In a recent essay addressing the intersectional frictions of the novel coronavirus pandemic, the climate crisis, and recent microbiome research, the philosopher Tobias Rees remarked, “We humans are really little more than a multi-species ecosystem among multi-species ecosystems — ponds among ponds.” Borrowing this as an umbrella term for rethinking the relationship between organisms and their various endo- and exo-somatic ecologies, ponds among ponds: an exhibition of threshold behavior & nested life proposes an alternative approach to the presentation of natural history. Instead of beginning from the assumption that the organism is the basic unit of evolution, what if we consider the multi-scalar, nested ecologies of life as symbiotic sequences that challenge ideas of competition and survival of the fittest? The fundamental proposition of ponds among ponds is that the current concept of organismic life is insufficient for thinking with and adapting to contemporary climate and biodiversity crises.
Thinking with the pathbreaking work of evolutionary biologist Lynn Margulis (1938–2011), ponds among ponds presents objects, images, texts, performances, and movements through artistic points of view, troubling current forms and proposing other organizations of life. The concept of “threshold behavior” contends that all organisms are ecologies unto themselves that operate as assemblages ordered and kept alive by various environmental gradients. While “nested life” challenges the predominant image of climate change as an eventuality wherein an organism (typically, a human organism), as a unit of coherent and sovereign volition, struggles against the outside forces of nature. Such an impoverished sense of threshold behavior leads to a repetition without difference. Instead, in order to begin to conceive of, and thereby adapt to, the massive challenges of climate change (and the no less imperiling situation of biodiversity destruction), it is necessary to imagine the human, and the organism, as ecologies within ecologies, or ponds among ponds.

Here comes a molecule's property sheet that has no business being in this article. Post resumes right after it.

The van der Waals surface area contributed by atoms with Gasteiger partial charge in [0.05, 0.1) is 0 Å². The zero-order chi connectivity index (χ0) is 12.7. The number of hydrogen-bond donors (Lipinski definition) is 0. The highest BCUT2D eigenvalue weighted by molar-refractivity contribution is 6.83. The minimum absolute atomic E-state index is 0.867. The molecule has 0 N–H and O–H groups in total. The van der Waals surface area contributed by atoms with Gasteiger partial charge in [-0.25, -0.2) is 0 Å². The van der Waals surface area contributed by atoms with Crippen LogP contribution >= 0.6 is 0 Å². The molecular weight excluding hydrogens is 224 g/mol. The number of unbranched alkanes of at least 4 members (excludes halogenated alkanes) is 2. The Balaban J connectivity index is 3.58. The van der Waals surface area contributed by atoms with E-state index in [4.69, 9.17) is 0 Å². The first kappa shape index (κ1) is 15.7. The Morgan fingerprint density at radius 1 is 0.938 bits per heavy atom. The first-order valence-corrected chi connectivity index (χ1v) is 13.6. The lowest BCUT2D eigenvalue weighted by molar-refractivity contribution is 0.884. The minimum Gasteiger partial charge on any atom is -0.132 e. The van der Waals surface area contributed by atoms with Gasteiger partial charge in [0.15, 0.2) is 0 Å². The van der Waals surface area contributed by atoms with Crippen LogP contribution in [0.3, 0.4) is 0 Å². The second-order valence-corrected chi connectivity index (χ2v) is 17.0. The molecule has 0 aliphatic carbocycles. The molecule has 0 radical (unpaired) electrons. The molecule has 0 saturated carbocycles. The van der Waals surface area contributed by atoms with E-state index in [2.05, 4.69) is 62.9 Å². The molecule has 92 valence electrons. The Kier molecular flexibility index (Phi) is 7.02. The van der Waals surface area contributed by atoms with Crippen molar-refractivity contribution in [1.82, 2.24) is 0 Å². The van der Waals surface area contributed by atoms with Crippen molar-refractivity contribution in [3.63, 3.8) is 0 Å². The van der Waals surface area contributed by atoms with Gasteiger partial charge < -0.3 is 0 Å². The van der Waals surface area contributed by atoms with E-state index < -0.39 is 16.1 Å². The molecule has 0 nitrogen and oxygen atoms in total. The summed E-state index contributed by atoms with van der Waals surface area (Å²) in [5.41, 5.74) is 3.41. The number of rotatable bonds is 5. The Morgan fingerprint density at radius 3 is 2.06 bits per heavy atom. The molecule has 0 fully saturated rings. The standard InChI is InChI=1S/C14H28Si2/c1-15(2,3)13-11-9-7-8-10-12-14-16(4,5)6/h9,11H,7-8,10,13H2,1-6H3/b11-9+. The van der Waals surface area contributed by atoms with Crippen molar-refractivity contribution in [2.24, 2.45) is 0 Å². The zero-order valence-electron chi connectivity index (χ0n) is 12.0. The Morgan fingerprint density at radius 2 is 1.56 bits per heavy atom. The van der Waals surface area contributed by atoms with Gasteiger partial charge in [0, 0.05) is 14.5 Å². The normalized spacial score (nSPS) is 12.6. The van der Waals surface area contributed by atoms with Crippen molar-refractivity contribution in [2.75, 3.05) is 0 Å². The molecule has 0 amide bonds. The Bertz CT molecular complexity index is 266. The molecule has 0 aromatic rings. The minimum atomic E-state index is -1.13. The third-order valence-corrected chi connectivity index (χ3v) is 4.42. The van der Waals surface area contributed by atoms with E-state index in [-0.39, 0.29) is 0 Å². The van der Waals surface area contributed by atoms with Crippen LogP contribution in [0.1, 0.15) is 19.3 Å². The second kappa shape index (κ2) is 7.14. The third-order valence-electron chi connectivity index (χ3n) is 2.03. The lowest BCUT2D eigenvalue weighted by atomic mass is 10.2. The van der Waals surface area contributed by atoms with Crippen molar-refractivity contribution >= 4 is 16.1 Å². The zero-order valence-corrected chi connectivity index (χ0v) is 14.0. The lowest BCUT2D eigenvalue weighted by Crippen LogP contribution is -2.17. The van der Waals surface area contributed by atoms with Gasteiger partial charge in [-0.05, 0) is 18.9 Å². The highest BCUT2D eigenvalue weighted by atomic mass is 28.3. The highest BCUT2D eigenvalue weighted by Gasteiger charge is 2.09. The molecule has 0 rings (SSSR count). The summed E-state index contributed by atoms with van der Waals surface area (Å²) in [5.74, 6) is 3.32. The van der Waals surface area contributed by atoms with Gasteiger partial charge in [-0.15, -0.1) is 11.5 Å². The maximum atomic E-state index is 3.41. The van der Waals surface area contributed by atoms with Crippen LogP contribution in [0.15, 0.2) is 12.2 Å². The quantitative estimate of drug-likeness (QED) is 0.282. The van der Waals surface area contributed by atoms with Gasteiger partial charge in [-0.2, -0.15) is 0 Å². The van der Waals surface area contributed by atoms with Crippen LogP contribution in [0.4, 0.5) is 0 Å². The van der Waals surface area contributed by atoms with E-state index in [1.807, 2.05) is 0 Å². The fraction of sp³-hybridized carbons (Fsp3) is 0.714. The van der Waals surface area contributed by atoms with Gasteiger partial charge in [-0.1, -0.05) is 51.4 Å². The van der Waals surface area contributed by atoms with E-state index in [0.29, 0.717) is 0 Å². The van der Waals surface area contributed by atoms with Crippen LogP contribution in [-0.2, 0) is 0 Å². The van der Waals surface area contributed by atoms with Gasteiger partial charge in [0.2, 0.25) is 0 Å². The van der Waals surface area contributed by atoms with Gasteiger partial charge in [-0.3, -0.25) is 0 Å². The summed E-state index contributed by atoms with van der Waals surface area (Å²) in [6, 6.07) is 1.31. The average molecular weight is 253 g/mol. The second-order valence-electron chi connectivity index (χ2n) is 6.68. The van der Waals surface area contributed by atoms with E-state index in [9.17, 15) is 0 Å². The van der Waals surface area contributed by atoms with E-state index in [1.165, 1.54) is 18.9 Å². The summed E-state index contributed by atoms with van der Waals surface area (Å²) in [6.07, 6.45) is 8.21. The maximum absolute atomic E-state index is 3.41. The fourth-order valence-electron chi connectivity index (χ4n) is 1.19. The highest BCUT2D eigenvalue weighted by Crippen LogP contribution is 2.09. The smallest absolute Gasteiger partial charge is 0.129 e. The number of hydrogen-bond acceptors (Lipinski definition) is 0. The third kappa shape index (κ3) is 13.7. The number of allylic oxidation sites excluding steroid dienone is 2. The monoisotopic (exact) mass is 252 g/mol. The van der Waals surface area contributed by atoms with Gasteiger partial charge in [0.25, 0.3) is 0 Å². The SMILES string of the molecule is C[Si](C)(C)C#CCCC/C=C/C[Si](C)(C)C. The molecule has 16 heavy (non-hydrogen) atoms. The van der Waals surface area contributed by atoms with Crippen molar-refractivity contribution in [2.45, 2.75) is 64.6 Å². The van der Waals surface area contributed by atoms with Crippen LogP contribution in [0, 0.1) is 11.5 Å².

Central to the exhibition, in its performance-installation, Brussels-based Agency calls forth gatherings and discussion around controversial intellectual property cases, raising questions such as: are living things patentable subject matter? A video by Maximilian Prüfer explores the consequences of environmental destruction upon the pollination process within agriculture, while Berlin-based artist Anne Duk Hee Jordan, in her collaboration with Pauline Doutreluingne, has developed a multimedia wedding bed-installation, opening a nonlinear perspective on species migration and the botany of desire. Shanghai and Yueyang-based artist MAO Chenyu’s further invokes the figure of the agricultural worker and space-time of Chinese rural society in two films, one of which will premiere at the close of the exhibition. Extending the exhibition out into the city, walking maps designed by Zaanheh Project’s Monika Lin invite visitors to key areas around Shanghai to think with the emergent ecologies of the local watershed. Finally, the curatorial project of Anna-Sophie Springer and Etienne Turpin, Reassembling the Natural, frames the exhibition, conceptually and materially, with traces of Lynn Margulis and her collaborators, including a documentary film directed by John Feldman exploring her life and ideas.